On Wednesday we summarized for you the thrilling Julia Reed profile of socialite Sandy Hill in December's Vogue. See, she has a new cookbook coming out soon, and according to today's New York Post, her first husband Bob Pittman isn't amused. Seems all she cooked when they were married was on the raw food diet! Anyway, the point is, after our post we got a tip from a highly-placed source who goes by the name of "Grace Obstreperous." Grace has been in the ladymag industry for awhile, and she knows whose closets the skeletons hang out in and where the bodies are buried, so to speak. Well, that is, except for certain bodies that died at altitudes too high to ever find, no thanks to oxygen-hoggers like Sandy Hill! After the jump, the Obstreperous primer on why people hate Sandy, and whether you should, too.
The Everest expedition Julia Reed mentions in her Vogue profile of horse-country doyenne, Sandy Hill ? You know, the one where someone died? It's the same one that Jon Krakauer chronicles in a little New York Times bestseller called Into Thin Air. It also happens to be one of the deadliest expeditions of the deadliest year in the mountain's history; eight climbers died, all more experienced than Sandy.
It's easy to see why Reed's reference is cursory. Fatalities kill our wealth-porn buzz, too! Plus, Hill hardly escaped the media blitz surrounding the release of Krakauer's account unscathed. For one thing, it seems this cowgirl was lassoed to summit. Short-roped to her Sherpa, Lopsang, Hill got a helping hand when she apparently ran out of steam on the final ascent. For another, our intrepid socialite had a tendency to hog the supplementary oxygen, which is maybe okay if you and your fat cat friends are just using it recreationally back at the ranch, but is nevertheless a huge faux pas above 23,000 feet.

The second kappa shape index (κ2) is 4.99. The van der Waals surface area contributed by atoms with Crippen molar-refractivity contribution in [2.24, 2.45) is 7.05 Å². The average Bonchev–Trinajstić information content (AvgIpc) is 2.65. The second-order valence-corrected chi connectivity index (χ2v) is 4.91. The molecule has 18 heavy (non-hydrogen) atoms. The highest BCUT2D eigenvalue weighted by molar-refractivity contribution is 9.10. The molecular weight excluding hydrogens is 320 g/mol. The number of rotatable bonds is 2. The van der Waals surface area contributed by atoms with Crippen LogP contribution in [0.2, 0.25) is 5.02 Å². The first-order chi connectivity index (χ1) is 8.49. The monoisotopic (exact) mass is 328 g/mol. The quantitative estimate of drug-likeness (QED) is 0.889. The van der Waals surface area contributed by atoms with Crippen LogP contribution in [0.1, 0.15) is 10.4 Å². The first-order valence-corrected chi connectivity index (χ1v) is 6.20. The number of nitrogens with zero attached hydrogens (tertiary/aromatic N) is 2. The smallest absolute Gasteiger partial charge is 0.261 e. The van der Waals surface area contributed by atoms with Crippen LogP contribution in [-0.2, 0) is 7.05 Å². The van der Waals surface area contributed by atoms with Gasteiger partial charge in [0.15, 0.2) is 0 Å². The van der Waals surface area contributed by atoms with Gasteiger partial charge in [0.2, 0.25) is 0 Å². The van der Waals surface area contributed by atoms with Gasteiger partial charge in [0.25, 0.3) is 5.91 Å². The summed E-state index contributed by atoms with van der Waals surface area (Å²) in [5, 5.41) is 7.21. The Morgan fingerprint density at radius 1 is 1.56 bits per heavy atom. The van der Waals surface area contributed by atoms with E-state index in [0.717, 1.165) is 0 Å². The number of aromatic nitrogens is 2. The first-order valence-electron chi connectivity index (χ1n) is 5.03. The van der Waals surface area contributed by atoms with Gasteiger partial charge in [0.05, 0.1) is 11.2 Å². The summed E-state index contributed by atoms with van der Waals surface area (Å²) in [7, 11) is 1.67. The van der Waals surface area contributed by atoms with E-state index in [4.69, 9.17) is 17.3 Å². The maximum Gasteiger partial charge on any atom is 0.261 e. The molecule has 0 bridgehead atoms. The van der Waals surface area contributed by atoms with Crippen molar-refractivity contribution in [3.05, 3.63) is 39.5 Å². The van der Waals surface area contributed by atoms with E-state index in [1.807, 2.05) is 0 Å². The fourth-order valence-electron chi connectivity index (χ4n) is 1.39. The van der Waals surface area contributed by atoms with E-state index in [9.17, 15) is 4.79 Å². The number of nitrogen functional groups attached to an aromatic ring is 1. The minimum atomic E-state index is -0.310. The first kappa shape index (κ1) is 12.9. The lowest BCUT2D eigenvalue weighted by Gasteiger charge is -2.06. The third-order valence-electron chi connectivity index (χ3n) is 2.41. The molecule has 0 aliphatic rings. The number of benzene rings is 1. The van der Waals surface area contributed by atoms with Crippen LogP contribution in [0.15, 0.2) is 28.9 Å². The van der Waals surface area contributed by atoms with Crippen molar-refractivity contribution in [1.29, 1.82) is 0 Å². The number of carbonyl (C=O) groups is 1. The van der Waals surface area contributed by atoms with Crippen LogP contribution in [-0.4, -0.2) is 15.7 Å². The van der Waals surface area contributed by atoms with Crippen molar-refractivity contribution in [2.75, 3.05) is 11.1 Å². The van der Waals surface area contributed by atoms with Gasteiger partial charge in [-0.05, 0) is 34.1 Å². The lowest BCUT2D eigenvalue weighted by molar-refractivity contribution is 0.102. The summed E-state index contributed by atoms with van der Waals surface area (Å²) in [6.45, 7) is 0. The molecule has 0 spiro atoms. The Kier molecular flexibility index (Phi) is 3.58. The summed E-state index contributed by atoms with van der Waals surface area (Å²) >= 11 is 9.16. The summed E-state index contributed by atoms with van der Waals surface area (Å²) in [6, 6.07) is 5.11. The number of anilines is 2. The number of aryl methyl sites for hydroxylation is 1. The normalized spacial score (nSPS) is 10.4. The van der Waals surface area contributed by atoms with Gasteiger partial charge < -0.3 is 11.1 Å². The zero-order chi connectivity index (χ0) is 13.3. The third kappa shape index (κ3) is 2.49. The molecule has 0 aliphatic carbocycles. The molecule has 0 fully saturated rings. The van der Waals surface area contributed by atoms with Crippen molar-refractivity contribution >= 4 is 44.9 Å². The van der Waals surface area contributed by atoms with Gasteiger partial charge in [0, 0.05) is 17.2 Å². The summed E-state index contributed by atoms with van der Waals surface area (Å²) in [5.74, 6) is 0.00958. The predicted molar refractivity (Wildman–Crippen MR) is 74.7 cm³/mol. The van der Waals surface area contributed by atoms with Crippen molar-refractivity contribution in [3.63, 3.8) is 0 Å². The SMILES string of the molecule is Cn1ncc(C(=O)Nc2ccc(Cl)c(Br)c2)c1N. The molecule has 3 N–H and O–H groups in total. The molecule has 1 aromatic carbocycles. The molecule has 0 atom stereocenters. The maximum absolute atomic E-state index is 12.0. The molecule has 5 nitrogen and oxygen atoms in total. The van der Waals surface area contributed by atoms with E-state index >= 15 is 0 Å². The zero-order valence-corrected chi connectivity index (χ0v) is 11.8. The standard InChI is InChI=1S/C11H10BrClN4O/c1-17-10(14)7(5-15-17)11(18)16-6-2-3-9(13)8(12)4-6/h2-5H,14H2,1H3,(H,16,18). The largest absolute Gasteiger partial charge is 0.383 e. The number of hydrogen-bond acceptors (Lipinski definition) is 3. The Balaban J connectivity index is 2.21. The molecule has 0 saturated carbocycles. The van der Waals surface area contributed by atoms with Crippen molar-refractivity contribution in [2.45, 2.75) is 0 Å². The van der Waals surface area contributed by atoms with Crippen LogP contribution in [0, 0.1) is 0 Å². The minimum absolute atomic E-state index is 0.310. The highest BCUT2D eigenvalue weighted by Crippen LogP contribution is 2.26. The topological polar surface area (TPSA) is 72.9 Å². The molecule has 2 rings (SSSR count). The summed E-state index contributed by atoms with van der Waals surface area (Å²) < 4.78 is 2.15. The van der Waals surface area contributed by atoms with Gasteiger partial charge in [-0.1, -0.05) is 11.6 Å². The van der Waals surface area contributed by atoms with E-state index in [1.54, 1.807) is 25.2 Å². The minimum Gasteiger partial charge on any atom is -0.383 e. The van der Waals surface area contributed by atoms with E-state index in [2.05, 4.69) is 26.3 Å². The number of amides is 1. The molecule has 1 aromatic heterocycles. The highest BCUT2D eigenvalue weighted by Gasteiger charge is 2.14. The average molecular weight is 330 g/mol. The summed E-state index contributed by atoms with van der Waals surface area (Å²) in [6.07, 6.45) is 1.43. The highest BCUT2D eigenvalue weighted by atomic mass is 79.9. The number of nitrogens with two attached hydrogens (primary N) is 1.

In spite of these details, the inimitable Ms. Hill apparently brought her hostessing-with-the-mostessing A-game to the high peaks. (If Auntie Mamewere to mountaineer, she'd do it Sandy-style.) She toted a cappuccino maker! She planned to document her adventure in an appropriately house gift-y coffee table book! She even entertained company at her Himalayan home away from home! And by company, we mean 26 year-old snowboarder and fellow climber Stephen Koch, who initiated Hill into the several-mile-high club.
Since Nepalis believe that Everest is sacred, and therefore deserving of a certain amount of reverence (which roughly translated means, "no fucking") the coupling sent ripples of panic through the Sherpa community. To which I say, reverence, schmeverence. As anyone who's ever tried to do it in airport bathroom can attest, tempting the gods is a small price to pay in exchange for the square footage a small tent affords.
All of this would have, of course, made for a great story if she was willing to fess up and take some heat. And in the August 1996 issue of Vogue, she wrote a first-person account of the trip.
She summarized the particular difficulties involved in climbing Mt. Everest and glossed over the real dangers, presenting her experience as relatively uncompromised by difficulties, and leaving the impression that she came away relatively unaffected. Perhaps that was so.